If they do put something together to limit the extent of the spying, it'll likely be just as you said, something to exempt government employees from the spying programs, but leaves the rest of it untouched.

               

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    Anonymous Coward, Mar 13th, 2014 @ 12:29pm

    The White House has been withholding for five years more than 9,000 top-secret documents sought by the Senate Select Committee on Intelligence for its investigation into the now-defunct CIA detention and interrogation program.


    Must have been an oversight

     

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      Anonymous Coward, Mar 13th, 2014 @ 12:35pm

      Response to: Anonymous Coward on Mar 13th, 2014 @ 12:29pm

      Well we do know the government likes to doublespeak, so their definition of oversight may indeed mean looking the other way.

       

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      Anonymous Coward, Mar 13th, 2014 @ 12:40pm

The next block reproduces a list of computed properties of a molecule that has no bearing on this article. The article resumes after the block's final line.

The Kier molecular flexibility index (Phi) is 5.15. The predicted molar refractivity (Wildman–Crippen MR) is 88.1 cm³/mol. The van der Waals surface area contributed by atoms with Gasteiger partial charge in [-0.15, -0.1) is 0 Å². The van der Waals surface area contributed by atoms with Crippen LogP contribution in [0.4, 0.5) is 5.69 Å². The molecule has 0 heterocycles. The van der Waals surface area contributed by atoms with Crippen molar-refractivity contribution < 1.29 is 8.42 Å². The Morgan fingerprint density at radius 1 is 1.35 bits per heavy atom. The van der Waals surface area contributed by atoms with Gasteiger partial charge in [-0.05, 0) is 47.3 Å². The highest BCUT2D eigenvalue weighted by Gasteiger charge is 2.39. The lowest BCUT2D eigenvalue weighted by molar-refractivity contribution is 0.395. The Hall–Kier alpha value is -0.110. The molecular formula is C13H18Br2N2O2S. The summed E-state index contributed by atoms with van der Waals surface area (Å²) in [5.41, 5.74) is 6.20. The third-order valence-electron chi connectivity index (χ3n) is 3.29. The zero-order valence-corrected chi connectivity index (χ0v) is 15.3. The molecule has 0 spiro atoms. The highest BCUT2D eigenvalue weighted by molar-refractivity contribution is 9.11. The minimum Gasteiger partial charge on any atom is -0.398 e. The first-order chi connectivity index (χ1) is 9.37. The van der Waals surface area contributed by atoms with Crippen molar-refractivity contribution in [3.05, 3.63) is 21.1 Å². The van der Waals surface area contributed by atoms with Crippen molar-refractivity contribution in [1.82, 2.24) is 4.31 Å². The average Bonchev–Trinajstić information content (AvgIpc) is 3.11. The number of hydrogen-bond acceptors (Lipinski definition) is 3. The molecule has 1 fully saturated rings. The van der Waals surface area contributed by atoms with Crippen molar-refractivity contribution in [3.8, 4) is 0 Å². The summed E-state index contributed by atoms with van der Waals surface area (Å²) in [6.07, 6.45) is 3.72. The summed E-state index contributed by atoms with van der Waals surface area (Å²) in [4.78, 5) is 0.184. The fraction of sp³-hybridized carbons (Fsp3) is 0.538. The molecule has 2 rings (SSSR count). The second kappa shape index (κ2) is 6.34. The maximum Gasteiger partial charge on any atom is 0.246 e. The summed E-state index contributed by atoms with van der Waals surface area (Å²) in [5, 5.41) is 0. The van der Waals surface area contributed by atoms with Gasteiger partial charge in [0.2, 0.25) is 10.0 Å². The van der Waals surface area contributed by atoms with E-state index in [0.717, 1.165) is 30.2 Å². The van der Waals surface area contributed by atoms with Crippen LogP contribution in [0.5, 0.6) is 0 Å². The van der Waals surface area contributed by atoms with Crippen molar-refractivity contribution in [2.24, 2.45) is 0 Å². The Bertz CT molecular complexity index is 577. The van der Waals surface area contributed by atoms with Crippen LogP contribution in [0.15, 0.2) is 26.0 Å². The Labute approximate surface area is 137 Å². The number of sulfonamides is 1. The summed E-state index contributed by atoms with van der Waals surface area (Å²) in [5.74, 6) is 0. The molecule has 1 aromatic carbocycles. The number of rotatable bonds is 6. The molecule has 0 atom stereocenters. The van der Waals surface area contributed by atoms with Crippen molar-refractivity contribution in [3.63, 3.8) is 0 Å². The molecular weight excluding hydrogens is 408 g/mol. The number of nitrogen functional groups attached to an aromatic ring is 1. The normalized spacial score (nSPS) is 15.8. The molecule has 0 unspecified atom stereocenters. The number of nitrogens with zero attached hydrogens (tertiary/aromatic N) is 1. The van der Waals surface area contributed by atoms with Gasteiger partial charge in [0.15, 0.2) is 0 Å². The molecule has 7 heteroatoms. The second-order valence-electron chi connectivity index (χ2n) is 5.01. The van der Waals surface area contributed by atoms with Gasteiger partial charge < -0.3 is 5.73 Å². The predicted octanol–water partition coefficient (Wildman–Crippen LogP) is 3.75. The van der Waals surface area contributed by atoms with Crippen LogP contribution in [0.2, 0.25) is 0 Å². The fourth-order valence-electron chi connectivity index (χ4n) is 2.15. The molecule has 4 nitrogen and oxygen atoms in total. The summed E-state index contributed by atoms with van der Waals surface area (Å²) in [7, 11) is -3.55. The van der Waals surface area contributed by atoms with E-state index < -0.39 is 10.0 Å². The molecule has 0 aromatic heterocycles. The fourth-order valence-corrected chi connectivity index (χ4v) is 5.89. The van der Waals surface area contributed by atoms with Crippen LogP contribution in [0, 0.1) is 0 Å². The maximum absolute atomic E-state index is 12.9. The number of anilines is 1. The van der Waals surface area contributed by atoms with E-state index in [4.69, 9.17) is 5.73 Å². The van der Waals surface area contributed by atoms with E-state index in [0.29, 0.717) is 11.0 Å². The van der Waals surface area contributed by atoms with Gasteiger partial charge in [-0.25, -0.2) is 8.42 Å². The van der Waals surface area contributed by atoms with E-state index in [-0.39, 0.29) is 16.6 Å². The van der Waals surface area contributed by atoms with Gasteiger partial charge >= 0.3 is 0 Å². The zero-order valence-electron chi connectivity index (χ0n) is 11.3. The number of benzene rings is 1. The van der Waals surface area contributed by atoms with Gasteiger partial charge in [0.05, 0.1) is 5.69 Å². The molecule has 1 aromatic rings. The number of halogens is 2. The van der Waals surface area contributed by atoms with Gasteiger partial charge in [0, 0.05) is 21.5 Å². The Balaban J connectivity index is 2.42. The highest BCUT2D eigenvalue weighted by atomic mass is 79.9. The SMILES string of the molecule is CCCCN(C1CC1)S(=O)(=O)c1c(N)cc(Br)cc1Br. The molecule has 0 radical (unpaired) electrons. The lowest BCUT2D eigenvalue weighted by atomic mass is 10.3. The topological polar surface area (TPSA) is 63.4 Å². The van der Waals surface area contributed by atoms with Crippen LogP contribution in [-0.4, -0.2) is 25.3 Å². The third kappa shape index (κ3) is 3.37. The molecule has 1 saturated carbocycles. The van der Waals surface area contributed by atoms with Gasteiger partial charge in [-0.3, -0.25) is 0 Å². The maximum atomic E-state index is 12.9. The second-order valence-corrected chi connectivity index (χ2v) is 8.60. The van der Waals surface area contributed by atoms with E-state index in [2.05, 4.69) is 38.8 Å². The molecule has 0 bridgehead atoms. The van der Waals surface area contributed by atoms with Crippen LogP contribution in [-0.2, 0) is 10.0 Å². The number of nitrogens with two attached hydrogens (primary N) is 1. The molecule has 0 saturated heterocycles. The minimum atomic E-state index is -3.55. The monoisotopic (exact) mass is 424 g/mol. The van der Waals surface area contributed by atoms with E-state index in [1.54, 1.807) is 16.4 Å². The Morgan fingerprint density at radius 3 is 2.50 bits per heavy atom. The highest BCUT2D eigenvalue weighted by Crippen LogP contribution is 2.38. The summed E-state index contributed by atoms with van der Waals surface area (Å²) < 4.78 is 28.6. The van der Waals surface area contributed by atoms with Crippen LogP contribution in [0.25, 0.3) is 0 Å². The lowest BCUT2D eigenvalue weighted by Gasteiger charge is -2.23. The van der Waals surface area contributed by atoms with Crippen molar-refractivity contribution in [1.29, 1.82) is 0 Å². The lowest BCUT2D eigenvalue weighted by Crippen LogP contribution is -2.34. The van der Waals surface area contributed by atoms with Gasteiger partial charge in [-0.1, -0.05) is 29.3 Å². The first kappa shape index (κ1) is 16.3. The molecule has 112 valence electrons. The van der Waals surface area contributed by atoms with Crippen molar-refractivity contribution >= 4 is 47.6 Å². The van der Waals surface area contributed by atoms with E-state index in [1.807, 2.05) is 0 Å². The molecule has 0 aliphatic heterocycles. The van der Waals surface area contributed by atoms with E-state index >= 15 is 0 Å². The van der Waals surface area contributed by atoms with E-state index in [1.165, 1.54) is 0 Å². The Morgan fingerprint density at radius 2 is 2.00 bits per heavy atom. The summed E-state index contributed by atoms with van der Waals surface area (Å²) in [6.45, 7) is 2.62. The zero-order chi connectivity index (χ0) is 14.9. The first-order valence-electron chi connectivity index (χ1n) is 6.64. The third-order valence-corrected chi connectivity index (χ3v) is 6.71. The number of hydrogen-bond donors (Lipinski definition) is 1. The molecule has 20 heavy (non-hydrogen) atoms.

Re:

      Yeah, 9000 documents for five years. That certainly is a lot of "oversight" there. That has to be the oversight that Roger's is referring to.

       

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    Anonymous Coward, Mar 13th, 2014 @ 12:29pm

    Watch how this moron changes his tune as soon as he finds out they've been spying on him, too.

    Unless he's acting like this because he already he knows he was spied upon by them and are now blackmailing him into this. But he is just so eager to defend them every time, it doesn't seem like he's forced into doing it. He seems to want to do it himself.

     

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    Anonymous Coward, Mar 13th, 2014 @ 12:36pm

    Cheerleading isn't oversight you dipshit.

     

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    Anonymous Coward, Mar 13th, 2014 @ 12:38pm